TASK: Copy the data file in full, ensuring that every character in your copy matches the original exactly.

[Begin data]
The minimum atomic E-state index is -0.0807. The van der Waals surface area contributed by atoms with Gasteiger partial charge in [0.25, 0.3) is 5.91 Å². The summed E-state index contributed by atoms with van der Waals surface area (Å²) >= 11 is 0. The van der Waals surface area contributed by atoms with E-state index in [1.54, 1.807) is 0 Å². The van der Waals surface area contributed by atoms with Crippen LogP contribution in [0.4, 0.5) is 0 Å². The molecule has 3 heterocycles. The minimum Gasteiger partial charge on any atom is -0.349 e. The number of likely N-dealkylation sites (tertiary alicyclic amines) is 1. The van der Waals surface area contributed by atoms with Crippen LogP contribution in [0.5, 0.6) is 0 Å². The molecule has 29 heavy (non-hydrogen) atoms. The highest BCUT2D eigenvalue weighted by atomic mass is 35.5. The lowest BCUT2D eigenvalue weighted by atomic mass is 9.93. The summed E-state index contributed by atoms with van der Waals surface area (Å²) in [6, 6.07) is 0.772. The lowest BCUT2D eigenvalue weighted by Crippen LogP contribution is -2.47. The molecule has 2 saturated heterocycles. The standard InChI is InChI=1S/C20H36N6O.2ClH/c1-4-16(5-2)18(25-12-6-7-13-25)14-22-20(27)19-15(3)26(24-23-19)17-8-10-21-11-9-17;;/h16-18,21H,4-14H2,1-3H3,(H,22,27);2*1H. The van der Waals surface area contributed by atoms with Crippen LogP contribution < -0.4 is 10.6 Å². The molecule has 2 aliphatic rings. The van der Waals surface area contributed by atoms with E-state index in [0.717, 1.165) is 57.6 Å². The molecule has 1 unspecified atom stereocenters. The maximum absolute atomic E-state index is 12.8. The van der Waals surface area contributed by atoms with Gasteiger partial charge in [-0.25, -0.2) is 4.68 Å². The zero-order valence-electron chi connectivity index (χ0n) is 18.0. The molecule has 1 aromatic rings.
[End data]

The minimum atomic E-state index is -0.0807. The van der Waals surface area contributed by atoms with Gasteiger partial charge in [0.25, 0.3) is 5.91 Å². The summed E-state index contributed by atoms with van der Waals surface area (Å²) >= 11 is 0. The van der Waals surface area contributed by atoms with E-state index in [1.54, 1.807) is 0 Å². The van der Waals surface area contributed by atoms with Crippen LogP contribution in [0.4, 0.5) is 0 Å². The molecule has 3 heterocycles. The minimum Gasteiger partial charge on any atom is -0.349 e. The number of likely N-dealkylation sites (tertiary alicyclic amines) is 1. The van der Waals surface area contributed by atoms with Crippen LogP contribution in [0.5, 0.6) is 0 Å². The molecule has 29 heavy (non-hydrogen) atoms. The highest BCUT2D eigenvalue weighted by atomic mass is 35.5. The lowest BCUT2D eigenvalue weighted by atomic mass is 9.93. The summed E-state index contributed by atoms with van der Waals surface area (Å²) in [6, 6.07) is 0.772. The lowest BCUT2D eigenvalue weighted by Crippen LogP contribution is -2.47. The molecule has 2 saturated heterocycles. The standard InChI is InChI=1S/C20H36N6O.2ClH/c1-4-16(5-2)18(25-12-6-7-13-25)14-22-20(27)19-15(3)26(24-23-19)17-8-10-21-11-9-17;;/h16-18,21H,4-14H2,1-3H3,(H,22,27);2*1H. The van der Waals surface area contributed by atoms with Crippen LogP contribution < -0.4 is 10.6 Å². The molecule has 2 aliphatic rings. The van der Waals surface area contributed by atoms with E-state index in [0.717, 1.165) is 57.6 Å². The molecule has 1 unspecified atom stereocenters. The maximum absolute atomic E-state index is 12.8. The van der Waals surface area contributed by atoms with Gasteiger partial charge in [-0.25, -0.2) is 4.68 Å². The zero-order valence-electron chi connectivity index (χ0n) is 18.0. The molecule has 1 aromatic rings.